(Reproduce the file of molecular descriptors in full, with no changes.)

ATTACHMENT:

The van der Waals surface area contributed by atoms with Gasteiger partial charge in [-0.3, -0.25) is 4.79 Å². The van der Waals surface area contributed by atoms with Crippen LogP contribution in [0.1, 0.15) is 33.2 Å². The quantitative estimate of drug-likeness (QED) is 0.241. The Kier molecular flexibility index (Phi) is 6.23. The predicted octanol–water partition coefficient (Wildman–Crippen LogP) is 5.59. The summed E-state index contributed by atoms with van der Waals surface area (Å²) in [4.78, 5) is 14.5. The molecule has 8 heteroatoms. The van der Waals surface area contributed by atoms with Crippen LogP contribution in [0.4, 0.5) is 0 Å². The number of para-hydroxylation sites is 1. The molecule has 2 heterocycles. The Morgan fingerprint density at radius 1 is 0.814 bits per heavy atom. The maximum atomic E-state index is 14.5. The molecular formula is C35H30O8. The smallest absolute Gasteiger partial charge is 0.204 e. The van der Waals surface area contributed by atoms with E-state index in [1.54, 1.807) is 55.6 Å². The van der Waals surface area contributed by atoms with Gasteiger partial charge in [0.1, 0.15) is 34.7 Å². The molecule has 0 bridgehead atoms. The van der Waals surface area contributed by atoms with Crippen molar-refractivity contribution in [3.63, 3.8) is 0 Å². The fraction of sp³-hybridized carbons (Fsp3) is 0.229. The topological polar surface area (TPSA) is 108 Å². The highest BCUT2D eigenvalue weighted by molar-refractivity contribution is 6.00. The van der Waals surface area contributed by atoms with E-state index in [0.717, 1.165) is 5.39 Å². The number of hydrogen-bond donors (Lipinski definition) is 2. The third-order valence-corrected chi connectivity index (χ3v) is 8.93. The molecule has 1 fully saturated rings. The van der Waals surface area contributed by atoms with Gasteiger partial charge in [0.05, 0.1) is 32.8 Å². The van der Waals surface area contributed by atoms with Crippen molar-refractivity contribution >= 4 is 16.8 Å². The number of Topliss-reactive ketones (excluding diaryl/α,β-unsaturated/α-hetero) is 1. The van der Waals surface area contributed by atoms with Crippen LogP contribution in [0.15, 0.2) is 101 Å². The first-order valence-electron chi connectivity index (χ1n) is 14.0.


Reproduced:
The van der Waals surface area contributed by atoms with Gasteiger partial charge in [-0.3, -0.25) is 4.79 Å². The van der Waals surface area contributed by atoms with Crippen LogP contribution in [0.1, 0.15) is 33.2 Å². The quantitative estimate of drug-likeness (QED) is 0.241. The Kier molecular flexibility index (Phi) is 6.23. The predicted octanol–water partition coefficient (Wildman–Crippen LogP) is 5.59. The summed E-state index contributed by atoms with van der Waals surface area (Å²) in [4.78, 5) is 14.5. The molecule has 8 heteroatoms. The van der Waals surface area contributed by atoms with Crippen LogP contribution in [0.4, 0.5) is 0 Å². The number of para-hydroxylation sites is 1. The molecule has 2 heterocycles. The Morgan fingerprint density at radius 1 is 0.814 bits per heavy atom. The maximum atomic E-state index is 14.5. The molecular formula is C35H30O8. The smallest absolute Gasteiger partial charge is 0.204 e. The van der Waals surface area contributed by atoms with E-state index in [1.54, 1.807) is 55.6 Å². The van der Waals surface area contributed by atoms with Gasteiger partial charge in [0.1, 0.15) is 34.7 Å². The molecule has 0 bridgehead atoms. The van der Waals surface area contributed by atoms with Crippen molar-refractivity contribution in [3.63, 3.8) is 0 Å². The fraction of sp³-hybridized carbons (Fsp3) is 0.229. The topological polar surface area (TPSA) is 108 Å². The highest BCUT2D eigenvalue weighted by molar-refractivity contribution is 6.00. The van der Waals surface area contributed by atoms with E-state index in [0.717, 1.165) is 5.39 Å². The number of hydrogen-bond donors (Lipinski definition) is 2. The third-order valence-corrected chi connectivity index (χ3v) is 8.93. The molecule has 1 fully saturated rings. The van der Waals surface area contributed by atoms with Gasteiger partial charge in [0.05, 0.1) is 32.8 Å². The van der Waals surface area contributed by atoms with Crippen molar-refractivity contribution >= 4 is 16.8 Å². The number of Topliss-reactive ketones (excluding diaryl/α,β-unsaturated/α-hetero) is 1. The van der Waals surface area contributed by atoms with Crippen LogP contribution in [0.15, 0.2) is 101 Å². The first-order valence-electron chi connectivity index (χ1n) is 14.0.